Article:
“Take No Prisoners” – What Alap likes to call “ghosts” are most prominent on this track, by which he means high, nearly subliminal drones and effects that flutter by your peripheral aural “vision.” Emilyn Brodsky and I have always written together rather well — she co-wrote the lyrics of “The Last Words Of Gene Autry” on the last record, among other things — and she had started a project where she got together with various songwriter friends for focused songwriting sessions. We wrote this and another song, “Functional Alcoholic.” (Based on something I once heard my friend the writer Emily Weinstein say: “I keep thinking I’ve met my soulmate, and then it turns out it’s just another alcoholic who’s good in bed.”) I think the initial idea, especially in the overlapping vocals of the outro, was more of a musical-theater showstopper than the country ballad it ended up as, and I think Emilyn herself would have mixed it a little cleaner, but I like the Lee-and-Nancy/Cowboy Junkies vibe.
“The Migration Of The Cuckoo” is a tricky one to track and mix because it’s essentially in three sections with entirely different feels and tempos. This is one I’m still not 100% sure we got right — there’s something about the drum mix in the chorus, especially the chorus, that makes it feel rushed. I love Maria Sonevytsky’s accordion part, whether or not you can identify it as such.
I had the idea for the banjo riff for “Live Free” before I had the technique to play it: I had written it as a fingerpicked thing but knew it should be clawhammer. It wasn’t until I had the summer off to woodshed clawhammer and learned the “mountain minor” tuning that I really cracked it. I’m pretty sure the last verse came from the tour I did with Frank Turner, listening to him doing his song “I Still Believe” every night and pondering what I believed with that kind of fervency. I know the bridge came from that tour — I was getting dressed, somewhat creakily, backstage in Scotland, when he came in saying, “How’s it going Franz?” “Oh, you know, the usual, suck in your gut, blow out your voice.” “Shit, we should write that song!” Sorry Frank, went ahead without you! (Then we did a shot of Jameson, hence the rest.)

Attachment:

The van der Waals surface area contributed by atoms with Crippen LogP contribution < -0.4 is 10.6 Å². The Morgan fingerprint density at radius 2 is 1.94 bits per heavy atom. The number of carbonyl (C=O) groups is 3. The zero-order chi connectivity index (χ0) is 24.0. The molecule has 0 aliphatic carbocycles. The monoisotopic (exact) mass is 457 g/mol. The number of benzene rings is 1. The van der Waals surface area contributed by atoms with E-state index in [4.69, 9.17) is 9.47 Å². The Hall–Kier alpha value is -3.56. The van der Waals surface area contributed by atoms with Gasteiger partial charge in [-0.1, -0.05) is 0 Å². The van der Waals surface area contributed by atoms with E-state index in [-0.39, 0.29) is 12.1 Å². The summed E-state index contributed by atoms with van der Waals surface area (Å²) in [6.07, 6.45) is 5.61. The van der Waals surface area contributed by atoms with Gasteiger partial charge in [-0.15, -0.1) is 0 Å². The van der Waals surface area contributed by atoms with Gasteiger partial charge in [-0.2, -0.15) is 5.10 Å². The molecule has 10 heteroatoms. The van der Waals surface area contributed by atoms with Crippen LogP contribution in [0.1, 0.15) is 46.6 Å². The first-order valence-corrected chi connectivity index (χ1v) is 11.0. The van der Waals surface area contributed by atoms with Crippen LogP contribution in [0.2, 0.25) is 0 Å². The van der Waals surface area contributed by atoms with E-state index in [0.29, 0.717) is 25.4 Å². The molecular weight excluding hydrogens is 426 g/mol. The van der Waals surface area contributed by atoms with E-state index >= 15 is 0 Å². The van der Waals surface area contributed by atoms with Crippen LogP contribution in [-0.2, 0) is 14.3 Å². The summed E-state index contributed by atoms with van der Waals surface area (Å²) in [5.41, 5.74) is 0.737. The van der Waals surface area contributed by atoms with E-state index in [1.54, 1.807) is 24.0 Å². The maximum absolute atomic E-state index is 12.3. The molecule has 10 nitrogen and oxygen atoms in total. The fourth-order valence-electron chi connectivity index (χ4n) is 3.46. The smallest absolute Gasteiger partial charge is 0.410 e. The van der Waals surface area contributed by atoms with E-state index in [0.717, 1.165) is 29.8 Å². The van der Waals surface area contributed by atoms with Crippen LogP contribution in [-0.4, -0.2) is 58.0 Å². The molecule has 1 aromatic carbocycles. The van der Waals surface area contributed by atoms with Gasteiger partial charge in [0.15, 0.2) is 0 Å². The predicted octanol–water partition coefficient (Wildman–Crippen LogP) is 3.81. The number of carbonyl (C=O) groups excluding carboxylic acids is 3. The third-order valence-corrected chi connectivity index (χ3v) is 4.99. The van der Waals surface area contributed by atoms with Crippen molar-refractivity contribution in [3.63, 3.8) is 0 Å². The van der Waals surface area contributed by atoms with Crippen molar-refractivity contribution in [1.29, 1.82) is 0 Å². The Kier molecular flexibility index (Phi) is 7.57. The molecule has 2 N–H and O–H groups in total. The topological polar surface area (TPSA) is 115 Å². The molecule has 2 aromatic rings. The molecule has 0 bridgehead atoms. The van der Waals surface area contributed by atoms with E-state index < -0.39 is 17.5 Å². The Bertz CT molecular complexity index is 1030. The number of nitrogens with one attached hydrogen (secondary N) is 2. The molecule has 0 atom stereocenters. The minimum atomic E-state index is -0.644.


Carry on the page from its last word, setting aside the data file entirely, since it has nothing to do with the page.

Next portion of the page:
We tracked for three days at Jesse Cannon’s place in an old factory building with space heaters and questionable wiring. I’d met Jesse when I played on Leftover Crack’s “Fuck World Trade,” again when he produced Emilyn’s record, and this live room had been Alap’s before he sold it to Jesse, so it was all in the family. We’d tracked this on the first day with a somewhat more conventional two-step country-rock feel, but Alap came in the next day shaking his head. “That bassline, it’s not happening.” “I think it’s ok…and we’re on kind of a tight schedule…” “No, no way, we gotta get George back on that when he gets in.” Duly it was done, and we ended up with this more Latiny feel. Dammit he was right again. Once again, the pulsing side-chained accordion pad. And what we came to call the “circling birds of prey” electric-guitar chimes. They took me a minute to wrap my head around since they don’t follow the changes exactly, but Alap convinced me that it’s the looping quality that matters more.
“How are you at love, art, and crime?” is a quote from the last World/Inferno album, I think from “They Talk Of Nora’s Badness.” I was very taken with that song for a while, especially the mesmerizing clarinet part, and the opening of “Migration Of The Cuckoo” was initially an attempt at a similar vibe, though ultimately it went in a different direction. I’ve always admired Jack’s lyrics, and if there’s one thing I learned from him it’s that it’s no crime to borrow one if you like it, and transform it. We don’t get to hang out as much as we used to, so I sometimes I like the idea of “conversing” from album to album, so “three for three if you ask me” is my cocky answer to his hypothetical answer.
In general “Live Free” is a cocky number. I used the “St. Sebastian of the Short Stage” line as an EP title before I’d used it in a lyric, but it’s my version of a rapper’s brag line — the short stage being the little six-inch job in the corner of the room, that singer-songwriters always end up on, and that I can “take upon myself the slings and arrows aimed at lesser singers.” So there.